Recording your power of attorney
Should you record your power of attorney form in the State of Hawaii Bureau of Conveyances? It depends. For a POA to be effective, it must meet several requirements that are set forth in the Hawaii Revised Statutes. Hawaii has adopted the Uniform Power of Attorney Law, which establishes many basic elements of a POA's creation and authority.
Documents recorded in the Bureau of Conveyances are available to the public, so some people choose not to record a POA. But, if you are the attorney-in-fact and you need to deal with real property, then you should record the POA in Hawaii. This ensures that someone examining the property title can determine whether or not a conveyance was validly made using the POA.
Haw. Rev. Stat. Ann. § 551E-3 (West)
(a) A power of attorney created under this chapter shall be durable unless it expressly provides that it is terminated by the incapacity of the principal.
(b) A power of attorney shall be signed by the principal or in the principal's conscious presence by another individual directed by the principal to sign the principal's name on the power of attorney. A signature on a power of attorney is presumed to be genuine if the principal acknowledges the signature before a notary public or other individual authorized by law to take acknowledgments.
(c) A power of attorney executed in Hawaii on or after January 1, 2015, is valid if its execution complied with the law of this State as it existed at the time of execution.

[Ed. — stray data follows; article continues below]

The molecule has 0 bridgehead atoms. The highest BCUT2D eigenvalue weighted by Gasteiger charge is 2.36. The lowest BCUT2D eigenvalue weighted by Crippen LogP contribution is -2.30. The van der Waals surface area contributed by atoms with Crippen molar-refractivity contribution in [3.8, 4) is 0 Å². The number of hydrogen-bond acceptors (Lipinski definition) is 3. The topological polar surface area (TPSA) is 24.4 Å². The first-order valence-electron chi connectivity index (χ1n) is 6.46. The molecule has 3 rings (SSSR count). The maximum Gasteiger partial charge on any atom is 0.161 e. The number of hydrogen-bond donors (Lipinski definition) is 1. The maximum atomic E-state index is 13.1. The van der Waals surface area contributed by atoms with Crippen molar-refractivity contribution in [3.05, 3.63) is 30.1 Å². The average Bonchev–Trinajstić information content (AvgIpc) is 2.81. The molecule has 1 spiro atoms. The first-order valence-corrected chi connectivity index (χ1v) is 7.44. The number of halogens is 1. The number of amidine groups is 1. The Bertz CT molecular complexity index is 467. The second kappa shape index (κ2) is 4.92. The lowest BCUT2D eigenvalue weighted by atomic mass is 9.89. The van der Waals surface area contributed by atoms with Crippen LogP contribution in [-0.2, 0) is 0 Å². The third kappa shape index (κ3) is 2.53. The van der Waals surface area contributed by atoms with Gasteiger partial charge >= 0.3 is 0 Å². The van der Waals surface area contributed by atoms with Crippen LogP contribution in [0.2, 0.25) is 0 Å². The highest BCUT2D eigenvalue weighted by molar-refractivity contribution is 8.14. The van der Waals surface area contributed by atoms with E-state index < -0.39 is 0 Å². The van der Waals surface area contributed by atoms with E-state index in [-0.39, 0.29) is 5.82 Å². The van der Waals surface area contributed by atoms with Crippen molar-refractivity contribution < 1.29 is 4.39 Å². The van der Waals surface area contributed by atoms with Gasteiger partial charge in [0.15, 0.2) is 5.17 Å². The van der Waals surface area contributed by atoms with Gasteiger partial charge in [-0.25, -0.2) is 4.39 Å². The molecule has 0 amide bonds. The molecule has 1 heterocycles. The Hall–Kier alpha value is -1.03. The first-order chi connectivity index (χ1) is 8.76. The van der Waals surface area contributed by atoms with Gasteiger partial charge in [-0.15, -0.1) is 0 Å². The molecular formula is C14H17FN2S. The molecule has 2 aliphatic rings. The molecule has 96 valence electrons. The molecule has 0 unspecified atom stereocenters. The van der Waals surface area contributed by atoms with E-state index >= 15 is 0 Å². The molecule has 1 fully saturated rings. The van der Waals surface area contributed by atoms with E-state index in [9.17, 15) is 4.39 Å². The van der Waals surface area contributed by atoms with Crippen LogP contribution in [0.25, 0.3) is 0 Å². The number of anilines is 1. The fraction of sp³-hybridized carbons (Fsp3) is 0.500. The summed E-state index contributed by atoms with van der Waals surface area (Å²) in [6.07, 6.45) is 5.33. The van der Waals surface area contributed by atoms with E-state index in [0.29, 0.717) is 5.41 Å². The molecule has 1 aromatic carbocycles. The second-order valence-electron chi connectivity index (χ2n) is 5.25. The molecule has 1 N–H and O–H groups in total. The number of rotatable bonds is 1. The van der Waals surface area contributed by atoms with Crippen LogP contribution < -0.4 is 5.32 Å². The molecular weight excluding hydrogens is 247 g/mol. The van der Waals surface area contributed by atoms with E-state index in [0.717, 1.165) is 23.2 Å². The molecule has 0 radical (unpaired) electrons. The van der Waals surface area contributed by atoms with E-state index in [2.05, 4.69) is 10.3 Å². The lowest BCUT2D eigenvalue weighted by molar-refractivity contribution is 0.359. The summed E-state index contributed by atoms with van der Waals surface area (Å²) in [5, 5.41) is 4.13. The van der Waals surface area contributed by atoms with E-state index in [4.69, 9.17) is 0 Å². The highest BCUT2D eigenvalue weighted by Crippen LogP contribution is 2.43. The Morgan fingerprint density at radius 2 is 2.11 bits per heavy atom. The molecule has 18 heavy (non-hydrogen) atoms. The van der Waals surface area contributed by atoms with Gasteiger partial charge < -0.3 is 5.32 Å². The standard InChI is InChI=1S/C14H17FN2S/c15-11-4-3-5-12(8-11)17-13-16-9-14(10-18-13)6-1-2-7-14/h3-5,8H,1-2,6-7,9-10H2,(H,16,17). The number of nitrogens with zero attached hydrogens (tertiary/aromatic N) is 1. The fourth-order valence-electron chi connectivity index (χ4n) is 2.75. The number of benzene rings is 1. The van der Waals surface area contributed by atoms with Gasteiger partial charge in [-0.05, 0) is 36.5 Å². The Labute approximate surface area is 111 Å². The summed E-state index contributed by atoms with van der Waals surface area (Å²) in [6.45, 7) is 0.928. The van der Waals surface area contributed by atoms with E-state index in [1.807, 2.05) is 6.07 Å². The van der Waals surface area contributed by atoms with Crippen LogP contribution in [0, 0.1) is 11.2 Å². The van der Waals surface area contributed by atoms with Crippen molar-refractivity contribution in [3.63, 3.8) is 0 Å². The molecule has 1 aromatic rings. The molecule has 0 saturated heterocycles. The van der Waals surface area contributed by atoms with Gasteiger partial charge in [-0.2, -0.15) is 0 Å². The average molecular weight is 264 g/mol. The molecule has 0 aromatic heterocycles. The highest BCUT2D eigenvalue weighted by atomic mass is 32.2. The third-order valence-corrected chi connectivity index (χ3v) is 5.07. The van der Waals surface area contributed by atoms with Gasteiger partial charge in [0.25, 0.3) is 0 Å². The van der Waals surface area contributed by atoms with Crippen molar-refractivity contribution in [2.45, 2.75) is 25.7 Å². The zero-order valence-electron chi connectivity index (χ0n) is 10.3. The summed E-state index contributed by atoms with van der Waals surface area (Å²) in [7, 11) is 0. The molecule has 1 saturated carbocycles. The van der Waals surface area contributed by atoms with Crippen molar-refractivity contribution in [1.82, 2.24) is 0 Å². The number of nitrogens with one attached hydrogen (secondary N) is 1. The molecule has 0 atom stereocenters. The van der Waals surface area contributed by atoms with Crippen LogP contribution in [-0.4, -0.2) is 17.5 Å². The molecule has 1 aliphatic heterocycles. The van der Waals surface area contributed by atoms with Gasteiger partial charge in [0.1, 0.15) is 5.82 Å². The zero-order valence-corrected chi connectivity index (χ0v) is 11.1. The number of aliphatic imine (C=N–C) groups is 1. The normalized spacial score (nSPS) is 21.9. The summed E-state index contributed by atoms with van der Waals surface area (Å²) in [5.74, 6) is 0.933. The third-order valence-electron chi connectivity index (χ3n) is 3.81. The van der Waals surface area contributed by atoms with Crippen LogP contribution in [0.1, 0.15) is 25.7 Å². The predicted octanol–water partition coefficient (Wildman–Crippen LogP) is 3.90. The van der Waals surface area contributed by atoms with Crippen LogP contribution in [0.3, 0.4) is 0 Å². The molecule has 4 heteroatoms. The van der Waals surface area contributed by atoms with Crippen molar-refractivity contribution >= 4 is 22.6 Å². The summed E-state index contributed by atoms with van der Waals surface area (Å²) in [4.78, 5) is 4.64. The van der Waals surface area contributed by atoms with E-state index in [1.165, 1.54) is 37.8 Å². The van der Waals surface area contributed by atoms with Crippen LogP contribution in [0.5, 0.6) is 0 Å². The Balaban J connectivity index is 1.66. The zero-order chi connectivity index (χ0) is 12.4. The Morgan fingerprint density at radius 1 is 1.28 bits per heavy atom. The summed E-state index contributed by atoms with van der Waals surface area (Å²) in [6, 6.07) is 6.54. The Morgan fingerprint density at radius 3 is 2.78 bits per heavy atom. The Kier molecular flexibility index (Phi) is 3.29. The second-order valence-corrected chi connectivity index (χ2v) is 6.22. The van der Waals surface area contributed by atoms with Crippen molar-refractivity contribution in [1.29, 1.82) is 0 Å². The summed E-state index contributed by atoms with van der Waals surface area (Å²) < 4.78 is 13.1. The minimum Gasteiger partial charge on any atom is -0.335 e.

(d) A power of attorney executed outside of Hawaii is valid in this State if, when the power of attorney was executed, the execution complied with: (1) The law of the jurisdiction that determines the meaning and effect of the power of attorney pursuant to subsection (f); or (2) The requirements for a military power of attorney pursuant to title 10 United States Code section 1044b, as amended.
(e) Except as otherwise provided by statute other than this chapter, a photocopy or electronically transmitted copy of an original power of attorney shall have the same effect as the original.
(f) The meaning and effect of a power of attorney is determined by the law of the jurisdiction indicated in the power of attorney and, in the absence of an indication of jurisdiction, by the law of the jurisdiction in which the power of attorney was executed.